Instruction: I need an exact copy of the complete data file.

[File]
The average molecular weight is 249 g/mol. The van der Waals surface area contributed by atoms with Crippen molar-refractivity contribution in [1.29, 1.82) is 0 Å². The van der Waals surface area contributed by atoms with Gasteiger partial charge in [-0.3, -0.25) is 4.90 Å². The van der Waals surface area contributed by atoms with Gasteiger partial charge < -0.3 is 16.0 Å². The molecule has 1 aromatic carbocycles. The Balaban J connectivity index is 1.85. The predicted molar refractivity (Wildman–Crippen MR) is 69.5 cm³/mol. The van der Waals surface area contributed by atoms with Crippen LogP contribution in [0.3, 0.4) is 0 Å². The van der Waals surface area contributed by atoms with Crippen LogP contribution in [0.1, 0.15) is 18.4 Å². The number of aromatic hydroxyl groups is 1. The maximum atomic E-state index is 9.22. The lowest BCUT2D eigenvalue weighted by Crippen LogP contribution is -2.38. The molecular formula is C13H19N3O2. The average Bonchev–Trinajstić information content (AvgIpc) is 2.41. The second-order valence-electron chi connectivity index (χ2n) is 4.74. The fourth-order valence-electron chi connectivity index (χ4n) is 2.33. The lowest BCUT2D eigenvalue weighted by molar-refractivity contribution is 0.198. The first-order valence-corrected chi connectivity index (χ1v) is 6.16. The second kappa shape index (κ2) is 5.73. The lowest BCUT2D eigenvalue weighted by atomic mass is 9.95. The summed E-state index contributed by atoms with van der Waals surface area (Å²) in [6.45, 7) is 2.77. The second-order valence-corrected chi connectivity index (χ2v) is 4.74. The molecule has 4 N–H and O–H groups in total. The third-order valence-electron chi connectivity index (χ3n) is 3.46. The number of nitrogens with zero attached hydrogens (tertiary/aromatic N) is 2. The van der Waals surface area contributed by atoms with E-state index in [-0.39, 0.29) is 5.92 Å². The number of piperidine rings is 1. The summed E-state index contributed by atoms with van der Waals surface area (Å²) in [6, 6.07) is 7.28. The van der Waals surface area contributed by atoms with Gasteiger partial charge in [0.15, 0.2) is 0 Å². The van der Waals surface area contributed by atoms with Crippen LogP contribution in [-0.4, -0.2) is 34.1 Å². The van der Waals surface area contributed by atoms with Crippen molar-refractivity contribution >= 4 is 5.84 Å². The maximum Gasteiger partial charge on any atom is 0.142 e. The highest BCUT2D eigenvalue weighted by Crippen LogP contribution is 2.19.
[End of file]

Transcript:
The average molecular weight is 249 g/mol. The van der Waals surface area contributed by atoms with Crippen molar-refractivity contribution in [1.29, 1.82) is 0 Å². The van der Waals surface area contributed by atoms with Gasteiger partial charge in [-0.3, -0.25) is 4.90 Å². The van der Waals surface area contributed by atoms with Gasteiger partial charge < -0.3 is 16.0 Å². The molecule has 1 aromatic carbocycles. The Balaban J connectivity index is 1.85. The predicted molar refractivity (Wildman–Crippen MR) is 69.5 cm³/mol. The van der Waals surface area contributed by atoms with Crippen LogP contribution in [0.3, 0.4) is 0 Å². The van der Waals surface area contributed by atoms with Crippen LogP contribution in [0.1, 0.15) is 18.4 Å². The number of aromatic hydroxyl groups is 1. The maximum atomic E-state index is 9.22. The lowest BCUT2D eigenvalue weighted by Crippen LogP contribution is -2.38. The molecular formula is C13H19N3O2. The average Bonchev–Trinajstić information content (AvgIpc) is 2.41. The second-order valence-electron chi connectivity index (χ2n) is 4.74. The fourth-order valence-electron chi connectivity index (χ4n) is 2.33. The lowest BCUT2D eigenvalue weighted by molar-refractivity contribution is 0.198. The first-order valence-corrected chi connectivity index (χ1v) is 6.16. The second kappa shape index (κ2) is 5.73. The lowest BCUT2D eigenvalue weighted by atomic mass is 9.95. The summed E-state index contributed by atoms with van der Waals surface area (Å²) in [6.45, 7) is 2.77. The second-order valence-corrected chi connectivity index (χ2v) is 4.74. The molecule has 4 N–H and O–H groups in total. The third-order valence-electron chi connectivity index (χ3n) is 3.46. The number of nitrogens with zero attached hydrogens (tertiary/aromatic N) is 2. The van der Waals surface area contributed by atoms with E-state index in [-0.39, 0.29) is 5.92 Å². The number of piperidine rings is 1. The summed E-state index contributed by atoms with van der Waals surface area (Å²) in [6, 6.07) is 7.28. The van der Waals surface area contributed by atoms with Gasteiger partial charge in [0.15, 0.2) is 0 Å². The van der Waals surface area contributed by atoms with Crippen LogP contribution in [-0.4, -0.2) is 34.1 Å². The van der Waals surface area contributed by atoms with Crippen molar-refractivity contribution >= 4 is 5.84 Å². The maximum Gasteiger partial charge on any atom is 0.142 e. The highest BCUT2D eigenvalue weighted by Crippen LogP contribution is 2.19.